A calming. No title. A vision.

The more I think of it, the more it excites me. I think, white room, black room, single light. I think muscles, veins, tendons, body parts, emotion, movement.

Spare thought is of this nameless, as yet non-existent thing.

Shoot date is set – 18 August. Mild panic.

Four months from opening. Production and wardrobe meetings. Dancer selection (very difficult thing to choose only 6). It’s really happening! Moderate panic. No title.

Shoot day. Sleepless night. Greater than moderate panic.

Reset most of previous nights’ lighting setup.

First dancer, Jack Lister, steps into the single light of the blackened room. He listens to Fratres for the first time, he begins to move, angular, muscular, beautiful. Anxiety subsides replaced by a tidal wave of emotional relief...

As my very good friend Ben Allmon, wrote on his little-used Facebook page, “This is the culmination of 20 years’ work with Queensland Ballet, a distillation of a lifetime’s experience, and truly his finest hour.” I’m very fortunate to have such insightful good friends. An incredibly fulfilling experience.

Q. What has it been like working on Reserata with Amy Hollingsworth and QB Artists? 

A. It’s been a great privilege working with Amy and the awe-inspiring dancers, Jack, Laura, Joel, Mia, Lina and Vito. How wonderful to be given this opportunity. Amy is incredibly motivated and is a person who allows you to find the confidence to believe in yourself. For her to approach me 18 months ago and say ‘I want to unleash David Kelly’ was music to my ears. A chance rarely awarded, and I thank her, heart and soul. (I still owe Amy a champagne or ten) The dancers, well they are the stars, the main act. I am but a conduit between their expression and the viewer. They are the real deal. I’ve photographed many people at the height of their careers from many different sporting arenas for news organisations, but none combine strength, fitness, control, trust, discipline and creativity quite like these guys. Each brought their own personality to their interpretation of the music and when partnered, wow! How do they communicate their next move? A sixth sense, maybe. At times two became one, not sure who’s arm belonged to whom. Heads disappear, a gentle touch. Incredible to witness and exciting to photograph.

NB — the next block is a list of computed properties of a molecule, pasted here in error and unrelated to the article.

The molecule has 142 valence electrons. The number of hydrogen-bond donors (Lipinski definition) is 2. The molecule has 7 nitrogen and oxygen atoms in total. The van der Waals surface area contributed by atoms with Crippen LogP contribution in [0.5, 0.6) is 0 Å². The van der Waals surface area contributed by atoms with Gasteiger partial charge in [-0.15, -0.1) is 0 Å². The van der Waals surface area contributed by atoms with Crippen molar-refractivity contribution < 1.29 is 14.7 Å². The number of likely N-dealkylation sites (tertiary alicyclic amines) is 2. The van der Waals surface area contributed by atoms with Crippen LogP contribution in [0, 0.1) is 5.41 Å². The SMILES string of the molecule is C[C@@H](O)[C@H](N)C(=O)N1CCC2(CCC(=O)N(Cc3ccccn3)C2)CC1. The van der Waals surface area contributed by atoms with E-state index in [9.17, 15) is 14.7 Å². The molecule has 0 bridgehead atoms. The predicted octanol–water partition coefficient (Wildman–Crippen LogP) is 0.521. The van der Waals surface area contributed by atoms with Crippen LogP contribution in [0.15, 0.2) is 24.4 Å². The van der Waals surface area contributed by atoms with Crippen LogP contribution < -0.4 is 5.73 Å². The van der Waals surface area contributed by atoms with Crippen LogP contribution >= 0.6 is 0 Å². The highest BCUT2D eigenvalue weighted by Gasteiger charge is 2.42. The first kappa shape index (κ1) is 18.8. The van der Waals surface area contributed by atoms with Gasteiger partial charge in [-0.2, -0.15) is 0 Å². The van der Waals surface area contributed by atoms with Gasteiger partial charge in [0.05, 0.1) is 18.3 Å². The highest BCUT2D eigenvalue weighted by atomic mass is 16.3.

PS. Sitting in the Subaru service waiting room thinking about exhibition titles. Of course! Unleashed! Unlocked! A quick contemporary library reference for the Latin translation. Reserata.

That’ll do!

Q. Are there any projects you would like to do in the future with QB? 

A. Yes.

A big thank you to David Kelly for all of us at Queensland Ballet!

We acknowledge the traditional custodians of the land on which we work and perform. Long before we performed on this land, it played host to the dance expression of our First Peoples. We pay our respects to their Elders — past, present and emerging — and acknowledge the valuable contribution they have made and continue to make to the cultural landscape of this country.